Motorists should be aware of warning signs signaling deer are in the area. When you see one deer cross the road, look for a second or third deer to follow. Also, pay attention on roadways posted with Deer Crossing Area caution signs.

Deer-vehicle accidents are at times unavoidable. If an accident does happen, motorists are reminded that a law passed by the 2013 state legislature eliminates the need for the driver involved in an accident to notify law enforcement authorities, if only the vehicle is damaged. Deer-vehicle accidents that involve injury or other property damage still must be reported.

In addition, a permit is still required to take parts or the whole carcass of a road-killed deer. Permits are free and available from game wardens and local law enforcement offices.

A few precautions can minimize chances of injury or property damage in a deer-vehicle crash.

  • Always wear your seat belt.
  • Don’t swerve or take the ditch to avoid hitting a deer. Try to brake as much as possible and stay on the roadway. Don’t lose control of your vehicle or slam into something else to miss the deer. You risk less injury by hitting the deer.
  • If you spot deer ahead, slow down immediately and honk your horn.

2014 bighorn sheep population survey

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Results from this summer’s bighorn sheep survey indicate the population in western North Dakota is lower than last year.

State Game and Fish Department big game biologist Brett Wiedmann said the July-August survey showed a minimum of 287 bighorn sheep, down 4 percent from 2013. Results revealed 82 rams, 153 ewes and 52 lambs.

Due to an ongoing disease event in the northern badlands, Game and Fish biologists have verified more than 20 bighorn sheep deaths over the summer. Wiedmann said the survey is a tale of two segments of the state’s population. “The four herds in the northern badlands not affected by the die-off increased 28 percent from last year, with the lamb count increasing 46 percent,” Wiedmann said. “However, the eight herds impacted by disease declined 25 percent, with the lamb count declining by 66 percent.”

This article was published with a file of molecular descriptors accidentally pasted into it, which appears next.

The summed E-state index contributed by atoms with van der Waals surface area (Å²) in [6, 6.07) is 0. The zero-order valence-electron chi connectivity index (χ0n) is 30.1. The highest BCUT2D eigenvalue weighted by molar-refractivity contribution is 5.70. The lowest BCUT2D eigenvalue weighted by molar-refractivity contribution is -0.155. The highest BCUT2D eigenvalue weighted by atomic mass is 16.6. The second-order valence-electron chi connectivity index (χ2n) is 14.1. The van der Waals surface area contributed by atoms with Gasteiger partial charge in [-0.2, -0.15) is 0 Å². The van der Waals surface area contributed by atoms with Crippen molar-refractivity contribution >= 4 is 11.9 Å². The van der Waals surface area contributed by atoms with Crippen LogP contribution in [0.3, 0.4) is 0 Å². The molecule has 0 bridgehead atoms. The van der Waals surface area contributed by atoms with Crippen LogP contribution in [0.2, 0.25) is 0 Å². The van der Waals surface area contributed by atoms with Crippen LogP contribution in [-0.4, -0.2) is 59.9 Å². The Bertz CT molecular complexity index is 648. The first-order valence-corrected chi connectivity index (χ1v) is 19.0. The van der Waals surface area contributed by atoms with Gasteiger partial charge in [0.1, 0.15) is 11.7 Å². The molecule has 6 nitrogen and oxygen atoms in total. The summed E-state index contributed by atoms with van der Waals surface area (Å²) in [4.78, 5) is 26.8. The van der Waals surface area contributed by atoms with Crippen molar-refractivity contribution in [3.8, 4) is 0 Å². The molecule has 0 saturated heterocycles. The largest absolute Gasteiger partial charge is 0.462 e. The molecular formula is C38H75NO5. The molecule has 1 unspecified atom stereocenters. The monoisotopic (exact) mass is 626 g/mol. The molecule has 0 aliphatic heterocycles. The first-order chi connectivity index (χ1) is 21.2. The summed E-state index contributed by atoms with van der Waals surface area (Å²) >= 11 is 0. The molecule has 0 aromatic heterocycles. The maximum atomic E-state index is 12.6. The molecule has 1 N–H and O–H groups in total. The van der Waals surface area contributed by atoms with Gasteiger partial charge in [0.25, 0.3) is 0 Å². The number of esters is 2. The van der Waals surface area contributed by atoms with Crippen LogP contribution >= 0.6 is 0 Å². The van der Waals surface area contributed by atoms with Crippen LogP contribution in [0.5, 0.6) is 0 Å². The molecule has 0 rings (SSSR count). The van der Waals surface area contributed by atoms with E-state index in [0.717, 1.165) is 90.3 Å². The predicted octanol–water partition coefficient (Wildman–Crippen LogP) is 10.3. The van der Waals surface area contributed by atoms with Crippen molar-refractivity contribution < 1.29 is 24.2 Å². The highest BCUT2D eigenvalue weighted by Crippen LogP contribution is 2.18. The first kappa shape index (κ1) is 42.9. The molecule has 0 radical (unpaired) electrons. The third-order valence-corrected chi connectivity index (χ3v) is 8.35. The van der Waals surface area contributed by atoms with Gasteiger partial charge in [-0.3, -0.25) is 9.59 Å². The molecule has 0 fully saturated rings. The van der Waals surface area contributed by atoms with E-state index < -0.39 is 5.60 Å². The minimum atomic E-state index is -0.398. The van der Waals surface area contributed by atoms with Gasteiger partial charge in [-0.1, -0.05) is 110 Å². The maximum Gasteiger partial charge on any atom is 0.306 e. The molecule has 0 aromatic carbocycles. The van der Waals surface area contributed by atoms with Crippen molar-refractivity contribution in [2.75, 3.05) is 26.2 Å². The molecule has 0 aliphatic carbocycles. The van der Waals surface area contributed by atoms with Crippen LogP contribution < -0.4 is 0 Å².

Although population levels were down markedly in portions of the northern badlands, biologists were pleased to see a slight increase in the southern badlands.

The department’s survey does not include approximately 40 bighorn sheep that live in the North Unit of Theodore Roosevelt National Park.

Game and Fish wildlife veterinarian Dan Grove said only time will tell how severe the die-off will be. “Mortalities so far have been significant but not yet catastrophic,” Grove said. “However, the outbreak is ongoing, and we have detected a virulent strain of bacteria from biological samples collected from dead bighorns. Consequently, impacts will be more apparent when females and lambs are recounted next March, but the full extent of the outbreak likely will not be realized until the 2015 survey is completed.”

Each summer, Game and Fish Department biologists count and classify all bighorn sheep, a process that takes nearly six weeks to complete as biologists locate each bighorn herd in the badlands by tracking radio-marked animals from an airplane, and then hike into each group to record demographic data using a spotting scope and binoculars. Biologists then complete the annual survey by recounting lambs in March to determine lamb recruitment, or lambs that survive the first winter.

 

last day of youth pheasant hunt

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North Dakota’s two-day youth pheasant season is Oct. 4-5. Legally licensed residents and nonresidents ages 15 and younger may hunt roosters statewide.

Resident youth hunters, regardless of age, must possess a fishing, hunting and furbearer certificate and general game and habitat license. Nonresident youth hunters from states that provide a reciprocal licensing agreement for North Dakota residents qualify for North Dakota resident licenses. Otherwise, nonresident youth hunters must purchase a nonresident small game license.

Shooting hours are one-half hour before sunrise to sunset. Youth ages 12 and older need to have passed a certified hunter education course. The daily bag limit and all other regulations for the regular pheasant season apply.